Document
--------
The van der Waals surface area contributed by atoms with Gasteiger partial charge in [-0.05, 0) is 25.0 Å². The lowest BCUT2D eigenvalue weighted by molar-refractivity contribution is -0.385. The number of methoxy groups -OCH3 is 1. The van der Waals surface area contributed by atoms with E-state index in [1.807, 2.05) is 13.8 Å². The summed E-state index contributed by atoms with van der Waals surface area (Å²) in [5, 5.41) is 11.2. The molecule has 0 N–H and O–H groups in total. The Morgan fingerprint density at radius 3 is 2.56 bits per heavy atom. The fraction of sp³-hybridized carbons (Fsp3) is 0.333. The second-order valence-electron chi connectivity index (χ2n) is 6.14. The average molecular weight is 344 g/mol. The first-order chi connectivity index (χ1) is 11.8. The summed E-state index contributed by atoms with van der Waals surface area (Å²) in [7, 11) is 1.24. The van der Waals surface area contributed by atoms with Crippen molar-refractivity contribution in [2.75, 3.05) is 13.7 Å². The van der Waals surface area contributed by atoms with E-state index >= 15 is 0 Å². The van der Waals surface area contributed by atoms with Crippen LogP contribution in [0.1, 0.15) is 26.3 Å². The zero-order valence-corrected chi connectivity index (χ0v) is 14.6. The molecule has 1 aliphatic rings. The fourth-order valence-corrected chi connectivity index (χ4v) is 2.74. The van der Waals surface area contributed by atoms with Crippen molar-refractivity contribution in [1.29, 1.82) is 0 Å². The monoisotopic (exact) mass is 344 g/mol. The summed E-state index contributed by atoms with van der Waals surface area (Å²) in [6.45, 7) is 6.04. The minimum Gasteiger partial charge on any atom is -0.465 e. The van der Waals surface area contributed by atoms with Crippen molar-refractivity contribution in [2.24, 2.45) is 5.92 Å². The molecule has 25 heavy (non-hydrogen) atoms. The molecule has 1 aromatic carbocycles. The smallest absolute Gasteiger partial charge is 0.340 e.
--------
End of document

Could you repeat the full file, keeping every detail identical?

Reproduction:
The van der Waals surface area contributed by atoms with Gasteiger partial charge in [-0.05, 0) is 25.0 Å². The lowest BCUT2D eigenvalue weighted by molar-refractivity contribution is -0.385. The number of methoxy groups -OCH3 is 1. The van der Waals surface area contributed by atoms with E-state index in [1.807, 2.05) is 13.8 Å². The summed E-state index contributed by atoms with van der Waals surface area (Å²) in [5, 5.41) is 11.2. The molecule has 0 N–H and O–H groups in total. The Morgan fingerprint density at radius 3 is 2.56 bits per heavy atom. The fraction of sp³-hybridized carbons (Fsp3) is 0.333. The second-order valence-electron chi connectivity index (χ2n) is 6.14. The average molecular weight is 344 g/mol. The first-order chi connectivity index (χ1) is 11.8. The summed E-state index contributed by atoms with van der Waals surface area (Å²) in [7, 11) is 1.24. The van der Waals surface area contributed by atoms with Crippen molar-refractivity contribution in [2.75, 3.05) is 13.7 Å². The van der Waals surface area contributed by atoms with E-state index >= 15 is 0 Å². The van der Waals surface area contributed by atoms with Crippen LogP contribution in [0.1, 0.15) is 26.3 Å². The zero-order valence-corrected chi connectivity index (χ0v) is 14.6. The molecule has 1 aliphatic rings. The fourth-order valence-corrected chi connectivity index (χ4v) is 2.74. The van der Waals surface area contributed by atoms with Crippen molar-refractivity contribution in [1.29, 1.82) is 0 Å². The monoisotopic (exact) mass is 344 g/mol. The summed E-state index contributed by atoms with van der Waals surface area (Å²) in [6.45, 7) is 6.04. The minimum Gasteiger partial charge on any atom is -0.465 e. The van der Waals surface area contributed by atoms with Crippen molar-refractivity contribution in [2.24, 2.45) is 5.92 Å². The molecule has 25 heavy (non-hydrogen) atoms. The molecule has 1 aromatic carbocycles. The smallest absolute Gasteiger partial charge is 0.340 e.